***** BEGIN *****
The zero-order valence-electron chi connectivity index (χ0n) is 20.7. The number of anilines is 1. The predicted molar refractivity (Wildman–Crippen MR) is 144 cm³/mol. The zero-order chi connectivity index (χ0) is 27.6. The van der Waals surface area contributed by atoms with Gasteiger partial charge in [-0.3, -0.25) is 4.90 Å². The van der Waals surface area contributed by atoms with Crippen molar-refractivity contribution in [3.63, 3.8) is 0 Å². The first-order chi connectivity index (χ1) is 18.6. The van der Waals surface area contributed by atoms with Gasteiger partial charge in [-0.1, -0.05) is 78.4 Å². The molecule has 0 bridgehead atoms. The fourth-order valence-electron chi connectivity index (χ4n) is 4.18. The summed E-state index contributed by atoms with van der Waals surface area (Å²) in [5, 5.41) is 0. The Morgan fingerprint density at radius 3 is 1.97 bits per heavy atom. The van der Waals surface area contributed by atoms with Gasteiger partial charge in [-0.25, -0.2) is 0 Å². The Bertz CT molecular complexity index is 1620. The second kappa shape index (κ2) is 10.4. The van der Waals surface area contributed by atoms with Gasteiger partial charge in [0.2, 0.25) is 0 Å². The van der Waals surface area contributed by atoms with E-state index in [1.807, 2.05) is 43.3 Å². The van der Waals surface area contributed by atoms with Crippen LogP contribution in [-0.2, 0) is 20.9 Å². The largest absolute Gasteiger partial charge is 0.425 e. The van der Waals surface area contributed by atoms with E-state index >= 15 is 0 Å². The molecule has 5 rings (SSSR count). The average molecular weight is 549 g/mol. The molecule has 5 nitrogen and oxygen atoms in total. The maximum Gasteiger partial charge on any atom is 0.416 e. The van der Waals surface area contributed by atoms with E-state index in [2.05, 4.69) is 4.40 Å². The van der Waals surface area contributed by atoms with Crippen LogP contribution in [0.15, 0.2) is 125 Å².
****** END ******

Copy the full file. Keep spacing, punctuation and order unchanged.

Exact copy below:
The zero-order valence-electron chi connectivity index (χ0n) is 20.7. The number of anilines is 1. The predicted molar refractivity (Wildman–Crippen MR) is 144 cm³/mol. The zero-order chi connectivity index (χ0) is 27.6. The van der Waals surface area contributed by atoms with Gasteiger partial charge in [-0.3, -0.25) is 4.90 Å². The van der Waals surface area contributed by atoms with Crippen molar-refractivity contribution in [3.63, 3.8) is 0 Å². The first-order chi connectivity index (χ1) is 18.6. The van der Waals surface area contributed by atoms with Gasteiger partial charge in [-0.1, -0.05) is 78.4 Å². The molecule has 0 bridgehead atoms. The fourth-order valence-electron chi connectivity index (χ4n) is 4.18. The summed E-state index contributed by atoms with van der Waals surface area (Å²) in [5, 5.41) is 0. The Morgan fingerprint density at radius 3 is 1.97 bits per heavy atom. The van der Waals surface area contributed by atoms with Gasteiger partial charge in [-0.25, -0.2) is 0 Å². The Bertz CT molecular complexity index is 1620. The second kappa shape index (κ2) is 10.4. The van der Waals surface area contributed by atoms with Gasteiger partial charge in [0.2, 0.25) is 0 Å². The van der Waals surface area contributed by atoms with E-state index in [1.807, 2.05) is 43.3 Å². The van der Waals surface area contributed by atoms with Crippen LogP contribution in [-0.2, 0) is 20.9 Å². The largest absolute Gasteiger partial charge is 0.425 e. The van der Waals surface area contributed by atoms with E-state index >= 15 is 0 Å². The molecule has 5 rings (SSSR count). The average molecular weight is 549 g/mol. The molecule has 5 nitrogen and oxygen atoms in total. The maximum Gasteiger partial charge on any atom is 0.416 e. The van der Waals surface area contributed by atoms with E-state index in [2.05, 4.69) is 4.40 Å². The van der Waals surface area contributed by atoms with Crippen LogP contribution in [0.15, 0.2) is 125 Å².